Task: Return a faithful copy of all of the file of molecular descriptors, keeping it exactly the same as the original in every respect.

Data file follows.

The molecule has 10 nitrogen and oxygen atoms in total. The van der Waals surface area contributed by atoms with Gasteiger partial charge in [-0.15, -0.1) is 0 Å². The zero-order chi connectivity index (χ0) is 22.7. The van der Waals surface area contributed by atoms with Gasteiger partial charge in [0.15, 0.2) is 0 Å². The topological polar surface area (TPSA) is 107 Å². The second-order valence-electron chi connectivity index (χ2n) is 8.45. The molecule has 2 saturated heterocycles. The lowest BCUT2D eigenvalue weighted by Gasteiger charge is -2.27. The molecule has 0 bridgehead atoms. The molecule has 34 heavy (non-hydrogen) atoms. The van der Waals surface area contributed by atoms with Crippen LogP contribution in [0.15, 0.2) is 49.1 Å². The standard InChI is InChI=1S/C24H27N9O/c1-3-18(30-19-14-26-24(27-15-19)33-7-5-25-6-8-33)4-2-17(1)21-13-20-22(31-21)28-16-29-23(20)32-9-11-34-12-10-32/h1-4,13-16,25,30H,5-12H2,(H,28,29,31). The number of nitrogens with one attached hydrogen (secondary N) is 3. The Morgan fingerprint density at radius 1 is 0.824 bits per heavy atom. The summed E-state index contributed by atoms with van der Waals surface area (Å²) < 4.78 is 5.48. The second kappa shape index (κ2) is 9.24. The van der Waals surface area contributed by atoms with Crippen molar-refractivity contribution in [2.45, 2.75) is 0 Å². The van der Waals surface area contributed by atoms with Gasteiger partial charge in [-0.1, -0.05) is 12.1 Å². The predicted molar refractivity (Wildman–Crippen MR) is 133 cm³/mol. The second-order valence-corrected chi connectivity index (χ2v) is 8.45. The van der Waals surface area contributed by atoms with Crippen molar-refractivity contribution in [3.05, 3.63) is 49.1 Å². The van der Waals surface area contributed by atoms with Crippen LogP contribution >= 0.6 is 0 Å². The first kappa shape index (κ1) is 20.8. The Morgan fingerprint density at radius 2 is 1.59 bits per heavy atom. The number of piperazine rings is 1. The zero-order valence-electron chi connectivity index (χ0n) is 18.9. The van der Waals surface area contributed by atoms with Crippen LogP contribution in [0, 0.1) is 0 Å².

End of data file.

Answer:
The molecule has 10 nitrogen and oxygen atoms in total. The van der Waals surface area contributed by atoms with Gasteiger partial charge in [-0.15, -0.1) is 0 Å². The zero-order chi connectivity index (χ0) is 22.7. The van der Waals surface area contributed by atoms with Gasteiger partial charge in [0.15, 0.2) is 0 Å². The topological polar surface area (TPSA) is 107 Å². The second-order valence-electron chi connectivity index (χ2n) is 8.45. The molecule has 2 saturated heterocycles. The lowest BCUT2D eigenvalue weighted by Gasteiger charge is -2.27. The molecule has 0 bridgehead atoms. The molecule has 34 heavy (non-hydrogen) atoms. The van der Waals surface area contributed by atoms with Crippen LogP contribution in [0.15, 0.2) is 49.1 Å². The standard InChI is InChI=1S/C24H27N9O/c1-3-18(30-19-14-26-24(27-15-19)33-7-5-25-6-8-33)4-2-17(1)21-13-20-22(31-21)28-16-29-23(20)32-9-11-34-12-10-32/h1-4,13-16,25,30H,5-12H2,(H,28,29,31). The number of nitrogens with one attached hydrogen (secondary N) is 3. The Morgan fingerprint density at radius 1 is 0.824 bits per heavy atom. The summed E-state index contributed by atoms with van der Waals surface area (Å²) < 4.78 is 5.48. The second kappa shape index (κ2) is 9.24. The van der Waals surface area contributed by atoms with Crippen molar-refractivity contribution in [2.45, 2.75) is 0 Å². The van der Waals surface area contributed by atoms with Gasteiger partial charge in [-0.1, -0.05) is 12.1 Å². The predicted molar refractivity (Wildman–Crippen MR) is 133 cm³/mol. The second-order valence-corrected chi connectivity index (χ2v) is 8.45. The van der Waals surface area contributed by atoms with Crippen molar-refractivity contribution in [3.05, 3.63) is 49.1 Å². The van der Waals surface area contributed by atoms with Crippen LogP contribution >= 0.6 is 0 Å². The first kappa shape index (κ1) is 20.8. The Morgan fingerprint density at radius 2 is 1.59 bits per heavy atom. The number of piperazine rings is 1. The zero-order valence-electron chi connectivity index (χ0n) is 18.9. The van der Waals surface area contributed by atoms with Crippen LogP contribution in [0, 0.1) is 0 Å².